The kind of bloodletting that followed in the name of “law and order” and safeguarding property was not something out of the blue for those who understand the historical victimization of the Luo. Since independence, the victimhood of the Luo community has been cleverly distorted as an act of their own making. A section of the Kikuyu community whose elites have suppressed the Luo through economic stagnation and marginalization now want young Luo men and women to explain why they are still economically impoverished and anti-state and anti-police. They are asked to explain why their fellow community members are anti-development when the rest of Kenyans have accepted and moved on after the announcement of the presidential results.
The public reaction following reports that the police were murdering Luos – I call it murder, for that is what it has been – was that of further dehumanization and demonization of the Luo body. In other words, the life of a Luo is something the state can easily dispense with (at the pull of a trigger) because Luos have been persistently stereotyped as being ‘rowdy, violent, anti-government, anti-police, idle…etc., etc.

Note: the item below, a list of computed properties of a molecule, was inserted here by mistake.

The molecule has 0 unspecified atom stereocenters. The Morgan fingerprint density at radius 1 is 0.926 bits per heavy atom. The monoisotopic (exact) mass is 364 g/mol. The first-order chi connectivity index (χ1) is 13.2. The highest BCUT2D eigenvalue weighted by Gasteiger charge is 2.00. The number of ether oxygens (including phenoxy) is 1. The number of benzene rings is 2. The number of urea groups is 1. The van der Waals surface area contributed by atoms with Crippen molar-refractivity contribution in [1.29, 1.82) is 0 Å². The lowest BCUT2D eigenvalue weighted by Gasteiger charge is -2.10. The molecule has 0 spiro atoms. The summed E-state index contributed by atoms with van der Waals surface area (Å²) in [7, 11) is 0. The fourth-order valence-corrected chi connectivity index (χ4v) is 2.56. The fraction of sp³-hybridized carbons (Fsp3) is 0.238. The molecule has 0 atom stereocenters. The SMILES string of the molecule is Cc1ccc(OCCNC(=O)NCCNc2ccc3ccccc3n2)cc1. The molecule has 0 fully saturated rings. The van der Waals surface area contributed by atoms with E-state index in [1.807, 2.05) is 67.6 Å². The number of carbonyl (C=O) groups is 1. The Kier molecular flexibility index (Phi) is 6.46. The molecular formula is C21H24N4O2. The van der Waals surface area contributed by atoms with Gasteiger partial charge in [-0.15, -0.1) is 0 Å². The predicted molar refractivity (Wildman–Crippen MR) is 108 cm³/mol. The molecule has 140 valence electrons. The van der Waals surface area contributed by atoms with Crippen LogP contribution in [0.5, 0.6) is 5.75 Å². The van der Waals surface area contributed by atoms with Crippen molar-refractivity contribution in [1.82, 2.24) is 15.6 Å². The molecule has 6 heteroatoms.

But the deliberate failure by the state led by the presidency is the refusal to allow the Luos and other communities to express their frustrations – of systemic victimization and exclusion for questioning the government of the day. Tolerating such an act has the potential of opening a Pandora’s Box. And none from the past Kalenjin and Kikuyu-led governments would consent to actions amounting to “confessions” from any of those ethnic groups that continue to be sidelined from the political center.
However, the Luo question has been compounded by the gradual buying of the falsehood by other equally ostracized communities. This came into sharp focus when the state agents were killing Luos in informal settlements and other perceived National Super Alliance (NASA) strongholds. I would say it was a pointer of a lost chance to understand that the continued persecution of any dissenting ethnic community is just a sinister scheme to suppress peripheral voices and banish them away into political wilderness. And that is common sense. When the state has subdued voices that demand accountability and transparency in terms of good governance and proper management of the economy, then, surely, we are sliding into a farce.
A farce is when economic development is constantly parroted even at the expense of the underlying politics that influence economic policies. A good example is the historical injustices inflicted against such suffering communities who are forbidden from questioning the reasons for their continued suffering. Questioning attracts state terror as wenye wanakula nyama tukimeza mate cheer on.